After the generation of Nick Joaquin and of Ninotchka Rosca, Charlson Ong was a “promising young writer” of the 1980s. The promise has since been fulfilled, with three collections of short stories and three novels, many of which have won awards. The author emerged as an unofficial spokesperson of the Chinoy experience in the Philippines, with its nuances and complexities.
The title story in “Of that Other Country We Now Speak (UP Press, 2016) blends myth with reality and is quite enchanting it its own way, the prose flowing like the river which is a central symbolism in the lyrical tale.
Jeffrey, a Manila-born Chinese, recalls a haunting folk tale told by his grandmother, about a sad poet in the old country who was “reaching for the moon. ” But his beloved had stolen the moon and hidden it in an earthen jar.
The narrator has a wife whom he does not get along with and a daughter wrapped in solitude.
By travelling to the places mentioned in the legend, Jeffrey hopes to save his daughter from her obsession with computer games and her self-imposed silence.
“Bearer of Swords” is a somber story of the clash of cultures, to be more precise, a clash between religions, Christian fundamentalism against Buddhist serenity which brings about tragedy in a divided household of three generations.
In “Days of Darkness, White Nights,” we are in the world of smart, educated Manilans, Pinoys and Chinoys, who speak English, have children in exclusive Catholic colleges, are well-off, and all that jazz.
The year 2000 is fast approaching. And the protagonist, Rey, a banking loan officer who has played fast and loose with the women in his life and, as well, with the funds entrusted to him, awaits his fate amid predictions that the world is coming to an end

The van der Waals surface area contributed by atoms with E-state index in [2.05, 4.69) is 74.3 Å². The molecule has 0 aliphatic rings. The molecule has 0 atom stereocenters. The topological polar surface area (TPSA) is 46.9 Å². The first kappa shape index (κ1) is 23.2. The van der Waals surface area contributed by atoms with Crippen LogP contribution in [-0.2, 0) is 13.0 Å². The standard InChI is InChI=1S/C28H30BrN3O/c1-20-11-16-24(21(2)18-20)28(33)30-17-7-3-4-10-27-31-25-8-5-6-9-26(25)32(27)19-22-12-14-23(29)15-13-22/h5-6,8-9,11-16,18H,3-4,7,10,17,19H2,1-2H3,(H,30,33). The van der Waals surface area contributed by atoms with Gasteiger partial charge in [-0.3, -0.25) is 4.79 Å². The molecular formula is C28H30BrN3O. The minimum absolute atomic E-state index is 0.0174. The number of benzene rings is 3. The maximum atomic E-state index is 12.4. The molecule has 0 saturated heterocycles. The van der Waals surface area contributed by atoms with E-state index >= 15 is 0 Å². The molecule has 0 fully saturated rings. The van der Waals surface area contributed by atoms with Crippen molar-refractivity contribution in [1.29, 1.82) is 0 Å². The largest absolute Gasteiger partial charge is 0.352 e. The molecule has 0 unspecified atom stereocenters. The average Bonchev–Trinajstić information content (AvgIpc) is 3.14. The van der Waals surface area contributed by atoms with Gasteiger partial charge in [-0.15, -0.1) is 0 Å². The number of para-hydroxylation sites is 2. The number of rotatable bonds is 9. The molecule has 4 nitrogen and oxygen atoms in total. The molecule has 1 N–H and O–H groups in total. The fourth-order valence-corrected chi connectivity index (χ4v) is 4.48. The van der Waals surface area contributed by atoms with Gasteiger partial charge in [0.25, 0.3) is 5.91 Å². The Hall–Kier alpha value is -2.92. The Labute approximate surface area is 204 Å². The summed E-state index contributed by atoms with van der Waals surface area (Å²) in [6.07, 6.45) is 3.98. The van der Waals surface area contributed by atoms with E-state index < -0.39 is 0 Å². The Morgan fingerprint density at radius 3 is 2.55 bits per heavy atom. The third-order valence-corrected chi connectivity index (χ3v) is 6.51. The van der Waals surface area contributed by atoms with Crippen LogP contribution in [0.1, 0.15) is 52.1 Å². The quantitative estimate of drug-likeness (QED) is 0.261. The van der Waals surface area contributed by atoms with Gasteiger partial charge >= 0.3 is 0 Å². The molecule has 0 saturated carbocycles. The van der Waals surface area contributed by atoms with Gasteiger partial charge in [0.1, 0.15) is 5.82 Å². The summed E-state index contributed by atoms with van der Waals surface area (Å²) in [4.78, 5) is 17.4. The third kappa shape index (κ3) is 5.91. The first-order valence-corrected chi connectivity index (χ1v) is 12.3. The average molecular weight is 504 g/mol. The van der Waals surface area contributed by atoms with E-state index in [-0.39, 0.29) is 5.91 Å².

In “The Electric Man,” we see Ong in a comic vein, for once. The darkness has lifted, if only for a while. The narrator, Martin, has an “electric man” to fix his meter so he and his wife can substantially cut down on the electric bill, which is considerable. But the electric man turns out to be a woman and Martin is strangely attracted to her. And she has a thankless marriage, and a lesbian partner. And one thing leads to another.
Tense, troubled marriages appear part of the scenario in Ong’s fiction. In “Heaven in a Wild Flower, ” inspired by the memorable verse of William Blake, we have Jake, an ex-priest in a loveless civil marriage who conceives a passion for Anita who, in turn, is vulnerable to the machinations of a charming American pastor of a sinister evangelical cult, thus opening the floodgates of a violent confrontation.
In “The Dog Trainer” unfolds another complicated set of relationships à la Charlson Ong. Nory is from an old family in the South who goes astray in the way of rich brats and ends up being a trainer of Dennis the Doberman, who is trained to kill. He carries on with the heiress Anne, whose dissolute husband covets half of her wealth.
Watching jealously from the sidelines is the narrator Frankie, an accountant (again) who has the hots for Anna and who has a shrewish “old crone” for a wife.
The situation is ripe for a crime, the perfect crime. Actually, two crimes.
The collection begins and ends with a legend. The boy Camilo, son of a fisherman, steals the eggs of a female pawikan (marine turtle) and attributes the deaths of his parents at sea to this forbidden theft.
Camilo develops a phobia against the sea, avoids it, but decades later, married and a professional, he is lured by the “song of the turtle” whom he believes is out to kill him. But a mystical experience proves otherwise, and the end is heartwarming.
In the hands of practitioners like Charlson Ong, the Filipino short story in English, which had a Golden Age in the years before martial law, is alive and well. —CONTRIBUTED